Amateur

I really wanted to like Peter Capaldi’s Twelfth Doctor. All of the post-season trailers and promotional material hyped up a new, darker direction for the Doctor. The Doctor has always trend close to the dark side, an example from the modern series being Ten’s punishment of Family of Blood, but Steven Moffat teased the audience with an explicitly dark, ambiguous character. Unfortunately, Capaldi’s Doctor showed very little moral ambiguity. Sure he had a few adventures where people died and he used their death to figure out how to stop the monster of the week but that’s always been typical of the doctor’s adventures. That’s why it’s so special when the Doctor declares “Just this once, everybody lives!”

Instead of ambiguity, The Doctor just seemed a bit confused about the quality of his character. For the first few episodes, this could have been put down to the regeneration which tends to shake things up and take some time to get use to. However, having Clara reply with ‘I don’t know’ felt a bit misleading. Clara had no reason not to know, lest we forget that she was there when the Tenth and Eleventh iterations nearly assisted the War Doctor in destroying Gallifrey. Committing genocide of the Daleks and the Time Lords doesn’t really compare to maybe pushing one guy out of a glorified hot air balloon.

Perhaps the only difference between then and now is that the other Doctors’ actually came up with alternate plan to save Gallifrey at the last minute. So Clara doesn’t know if the Doctor is good or not because he just doesn’t try as hard anymore? Of course, that was at the start of the season. With season 8 now concluded, we can look back and see how it all came together tonight in an explosive finale, right? Normally, yes, but this was one of the dullest, by the number finales of recent memory. Clara had a bigger shift to the dark side the Doctor, and seemed properly unpredictable, rather than the Doctor, who just fell into dramatic situations.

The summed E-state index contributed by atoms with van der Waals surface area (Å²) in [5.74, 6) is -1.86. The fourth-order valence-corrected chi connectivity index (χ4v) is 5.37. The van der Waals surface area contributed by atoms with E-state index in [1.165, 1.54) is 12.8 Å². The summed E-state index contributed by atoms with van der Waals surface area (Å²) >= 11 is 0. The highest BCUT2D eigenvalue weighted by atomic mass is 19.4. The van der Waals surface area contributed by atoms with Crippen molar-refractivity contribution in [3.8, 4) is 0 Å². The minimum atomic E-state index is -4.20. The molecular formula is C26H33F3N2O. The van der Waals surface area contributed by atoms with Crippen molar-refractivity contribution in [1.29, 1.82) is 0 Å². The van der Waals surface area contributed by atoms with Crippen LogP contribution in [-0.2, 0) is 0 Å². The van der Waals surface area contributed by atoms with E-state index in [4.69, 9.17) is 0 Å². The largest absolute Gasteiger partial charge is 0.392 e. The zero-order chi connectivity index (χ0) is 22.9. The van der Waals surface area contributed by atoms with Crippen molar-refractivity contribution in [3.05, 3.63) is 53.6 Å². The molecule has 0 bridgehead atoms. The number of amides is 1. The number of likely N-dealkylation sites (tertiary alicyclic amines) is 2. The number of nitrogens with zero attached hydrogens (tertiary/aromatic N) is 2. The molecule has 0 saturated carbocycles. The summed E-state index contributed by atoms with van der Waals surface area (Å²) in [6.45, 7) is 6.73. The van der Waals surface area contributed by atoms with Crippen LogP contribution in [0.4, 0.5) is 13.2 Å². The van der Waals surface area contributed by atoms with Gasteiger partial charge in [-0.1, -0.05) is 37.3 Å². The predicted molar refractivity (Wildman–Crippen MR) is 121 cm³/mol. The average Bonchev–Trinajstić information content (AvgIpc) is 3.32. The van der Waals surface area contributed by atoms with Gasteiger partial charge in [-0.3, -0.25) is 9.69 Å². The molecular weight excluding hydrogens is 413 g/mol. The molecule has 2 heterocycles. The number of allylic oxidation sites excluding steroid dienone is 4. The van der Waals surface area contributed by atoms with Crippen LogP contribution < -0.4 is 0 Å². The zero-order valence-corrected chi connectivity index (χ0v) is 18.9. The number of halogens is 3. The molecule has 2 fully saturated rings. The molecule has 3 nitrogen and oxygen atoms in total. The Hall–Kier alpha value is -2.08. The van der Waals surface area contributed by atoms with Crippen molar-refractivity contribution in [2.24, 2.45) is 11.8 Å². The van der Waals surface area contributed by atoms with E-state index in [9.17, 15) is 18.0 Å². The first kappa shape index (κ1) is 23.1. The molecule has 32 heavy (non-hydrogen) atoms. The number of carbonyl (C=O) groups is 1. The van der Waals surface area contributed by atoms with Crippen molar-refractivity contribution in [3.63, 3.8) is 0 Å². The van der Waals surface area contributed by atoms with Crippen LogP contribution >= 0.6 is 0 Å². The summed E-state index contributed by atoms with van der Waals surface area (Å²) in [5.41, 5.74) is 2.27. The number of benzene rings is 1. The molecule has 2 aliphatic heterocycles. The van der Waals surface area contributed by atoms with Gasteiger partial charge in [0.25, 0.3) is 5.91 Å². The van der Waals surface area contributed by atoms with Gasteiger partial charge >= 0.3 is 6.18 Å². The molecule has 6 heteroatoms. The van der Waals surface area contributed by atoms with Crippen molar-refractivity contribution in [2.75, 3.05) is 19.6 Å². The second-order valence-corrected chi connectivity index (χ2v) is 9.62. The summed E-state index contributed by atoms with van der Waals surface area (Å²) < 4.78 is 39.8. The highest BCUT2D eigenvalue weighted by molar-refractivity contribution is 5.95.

Steven Moffat inserts Clara's eyes into the Doctor Who opening sequence to add to the suggestion that she is a future incarnation of The Doctor.

Doctor Who shouldn’t need cheap tricks to engage the viewer.

The whole moral dilemma, which they pretended had been going on for the entire season but only really showed up in about four episodes, was promptly resolved in about two minutes. Seeing two people hug reminded the Doctor that he’s neither good nor bad, he’s just an idiot with a box. It is a kind of resolution but it’s one with no consequences and wastes what little dramatic tension Moffat had built. Consistent storytelling that develops over the course of a season is within Moffat’s repertoire, just look at Season 5 and the ever prominent cracks. So why has he struggled to do the same in recent seasons?

Other plot points that recurred over the course of season 8 also suffered the same lack of resolution. The Doctor’s sudden dislike of soldiers wound up having no purpose other than creating arbitrary conflict between him and Danny Pink. The Doctor spends a solid portion of Death in Heaven pow-wowing with UNIT without too much fuss. He does complain but it’s mostly about them not letting him just do his job. And Moffat knows the anti-soldier attitude is rubbish, going so far as to throw up portraits of the former companion, Brigadier Lethbridge-Stewart to signal his awareness of The Doctor’s past relationships with military figures.